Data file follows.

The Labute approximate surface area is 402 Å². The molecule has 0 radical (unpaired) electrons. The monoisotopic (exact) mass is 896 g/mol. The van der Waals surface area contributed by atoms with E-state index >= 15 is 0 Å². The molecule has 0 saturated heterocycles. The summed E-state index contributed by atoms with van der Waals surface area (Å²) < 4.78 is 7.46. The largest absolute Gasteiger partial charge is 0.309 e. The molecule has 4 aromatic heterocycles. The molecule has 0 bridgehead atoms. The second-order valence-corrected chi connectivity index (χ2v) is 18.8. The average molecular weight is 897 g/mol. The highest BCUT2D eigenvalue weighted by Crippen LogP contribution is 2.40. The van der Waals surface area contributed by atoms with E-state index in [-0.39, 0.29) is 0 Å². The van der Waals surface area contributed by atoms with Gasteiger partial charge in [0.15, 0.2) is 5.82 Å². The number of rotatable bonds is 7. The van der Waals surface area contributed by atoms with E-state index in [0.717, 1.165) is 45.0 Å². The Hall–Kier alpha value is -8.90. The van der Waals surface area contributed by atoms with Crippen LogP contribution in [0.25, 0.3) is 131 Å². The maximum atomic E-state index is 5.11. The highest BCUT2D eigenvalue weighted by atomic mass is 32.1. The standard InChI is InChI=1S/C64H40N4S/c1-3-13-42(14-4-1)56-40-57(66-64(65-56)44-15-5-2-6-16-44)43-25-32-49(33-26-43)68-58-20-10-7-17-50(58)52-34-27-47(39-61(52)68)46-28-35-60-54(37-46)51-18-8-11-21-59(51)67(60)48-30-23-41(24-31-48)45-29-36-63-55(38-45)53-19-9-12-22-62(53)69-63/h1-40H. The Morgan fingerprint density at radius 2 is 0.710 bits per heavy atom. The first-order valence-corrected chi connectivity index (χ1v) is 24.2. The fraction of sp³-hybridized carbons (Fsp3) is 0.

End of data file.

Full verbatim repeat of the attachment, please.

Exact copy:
The Labute approximate surface area is 402 Å². The molecule has 0 radical (unpaired) electrons. The monoisotopic (exact) mass is 896 g/mol. The van der Waals surface area contributed by atoms with E-state index >= 15 is 0 Å². The molecule has 0 saturated heterocycles. The summed E-state index contributed by atoms with van der Waals surface area (Å²) < 4.78 is 7.46. The largest absolute Gasteiger partial charge is 0.309 e. The molecule has 4 aromatic heterocycles. The molecule has 0 bridgehead atoms. The second-order valence-corrected chi connectivity index (χ2v) is 18.8. The average molecular weight is 897 g/mol. The highest BCUT2D eigenvalue weighted by Crippen LogP contribution is 2.40. The van der Waals surface area contributed by atoms with E-state index in [-0.39, 0.29) is 0 Å². The van der Waals surface area contributed by atoms with Gasteiger partial charge in [0.15, 0.2) is 5.82 Å². The number of rotatable bonds is 7. The van der Waals surface area contributed by atoms with E-state index in [0.717, 1.165) is 45.0 Å². The Hall–Kier alpha value is -8.90. The van der Waals surface area contributed by atoms with Crippen LogP contribution in [0.25, 0.3) is 131 Å². The maximum atomic E-state index is 5.11. The highest BCUT2D eigenvalue weighted by atomic mass is 32.1. The standard InChI is InChI=1S/C64H40N4S/c1-3-13-42(14-4-1)56-40-57(66-64(65-56)44-15-5-2-6-16-44)43-25-32-49(33-26-43)68-58-20-10-7-17-50(58)52-34-27-47(39-61(52)68)46-28-35-60-54(37-46)51-18-8-11-21-59(51)67(60)48-30-23-41(24-31-48)45-29-36-63-55(38-45)53-19-9-12-22-62(53)69-63/h1-40H. The Morgan fingerprint density at radius 2 is 0.710 bits per heavy atom. The first-order valence-corrected chi connectivity index (χ1v) is 24.2. The fraction of sp³-hybridized carbons (Fsp3) is 0.